Anti-abortion activist Seth Gruber gave a presentation rife with racism, transphobia, misinformation about abortion, and references to Moloch and Gnosticism during Saturday’s “Voice for the Unborn” event at Colorado Christian University in Lakewood, organized by Colorado Right to Life.

Gruber, founder of the new anti-abortion group White Rose Resistance, taken from the World War II antifascist group, has been quoted by U.S. Rep. Madison Cawthorn (R-NC), who used Gruber’s awkward Polaroid analogy and called women, “earthen vessels sanctified by almighty God” on the House floor last year. Gruber’s event opened with a video of him doing “man on the street” interviews with pro-abortion activists, haranguing them about the use of thalidomide during pregnancy, which was banned in 1962, and Margaret Sanger, one of the founders of Planned Parenthood and an advocate for eugenics. Sanger is a frequent target for anti-abortion activists, despite the fact that Sanger advocated for birth control in order to reduce the need for abortions.

Gruber began his remarks by invoking Republican icons Abraham Lincoln and Ronald Reagan. “Lincoln was really the first conservative troll,” he said. “Reagan understood that abortion really represents our national conscience, doesn’t it? It shows what we’re willing to tolerate and make peace with, and Reagan understood that just as slavery was the litmus test of our republic in 1850, abortion is the litmus test of our republic whenever he wrote the book [Reagan’s Abortion and Conscience of the Nation was published in 1984].”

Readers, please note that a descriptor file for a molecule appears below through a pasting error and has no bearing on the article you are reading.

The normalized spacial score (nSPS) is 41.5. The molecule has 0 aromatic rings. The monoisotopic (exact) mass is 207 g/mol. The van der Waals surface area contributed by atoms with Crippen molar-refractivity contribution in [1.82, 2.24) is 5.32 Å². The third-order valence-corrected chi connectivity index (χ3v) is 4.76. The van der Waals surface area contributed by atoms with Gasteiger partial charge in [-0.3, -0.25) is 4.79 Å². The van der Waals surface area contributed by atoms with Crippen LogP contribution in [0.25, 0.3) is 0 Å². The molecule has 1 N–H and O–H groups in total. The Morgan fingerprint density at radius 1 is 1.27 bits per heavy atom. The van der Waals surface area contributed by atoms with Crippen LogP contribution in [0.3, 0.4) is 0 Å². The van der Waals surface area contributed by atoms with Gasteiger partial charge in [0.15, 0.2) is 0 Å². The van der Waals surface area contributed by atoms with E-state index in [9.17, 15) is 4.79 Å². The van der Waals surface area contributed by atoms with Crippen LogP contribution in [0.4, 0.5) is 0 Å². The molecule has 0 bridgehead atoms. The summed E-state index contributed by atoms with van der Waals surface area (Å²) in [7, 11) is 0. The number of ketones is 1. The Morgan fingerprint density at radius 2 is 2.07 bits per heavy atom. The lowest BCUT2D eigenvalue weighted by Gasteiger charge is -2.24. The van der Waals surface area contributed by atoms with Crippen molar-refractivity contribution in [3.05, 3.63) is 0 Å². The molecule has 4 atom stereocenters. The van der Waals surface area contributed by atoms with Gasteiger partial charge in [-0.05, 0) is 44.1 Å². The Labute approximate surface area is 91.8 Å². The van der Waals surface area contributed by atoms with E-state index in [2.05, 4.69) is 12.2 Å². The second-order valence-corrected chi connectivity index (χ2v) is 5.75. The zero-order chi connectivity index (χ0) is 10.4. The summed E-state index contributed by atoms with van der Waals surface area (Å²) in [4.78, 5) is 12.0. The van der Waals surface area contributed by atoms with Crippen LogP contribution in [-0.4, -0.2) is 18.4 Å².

In addition to invoking slavery, Gruber frequently referenced the Holocaust and Nazi Germany, common talking points for anti-abortion activists. “One thing I’ve heard from a lot of anti-abortion folks, when they talk about Black people, specifically, they talk about how abortion is genocide,” said Victoria Dadet, the senior advocacy manager for New Era Colorado, a grassroots, nonpartisan organization that works to engage young people in politics, during an April interview. “Or when they talk about Jewish people, specifically, they’ll talk about how abortion is just like the Holocaust. They’ll also talk about how abortion is like slavery for Black people. They really utilize this white supremacist messaging to make it seem like marginalized communities are being hurt by having access to reproductive health care, but we know that that is simply not true. We know that people are better off when they are able to be trusted to make decisions about their own bodies, especially marginalized communities.”

Anti-Abortion sign showing a Black man with scars on his back during the 1800s
Anti-abortion activists frequently use imagery and references to slavery.

Gruber warned the audience that despite the apparent victory of the Dobbs decision, abortions will increase. “The abortion industry fully intends to kill more children through abortion now that Roe v. Wade is overturned,” he said. “That would be the case if it weren’t for RU-486, called the ‘abortion pill.’”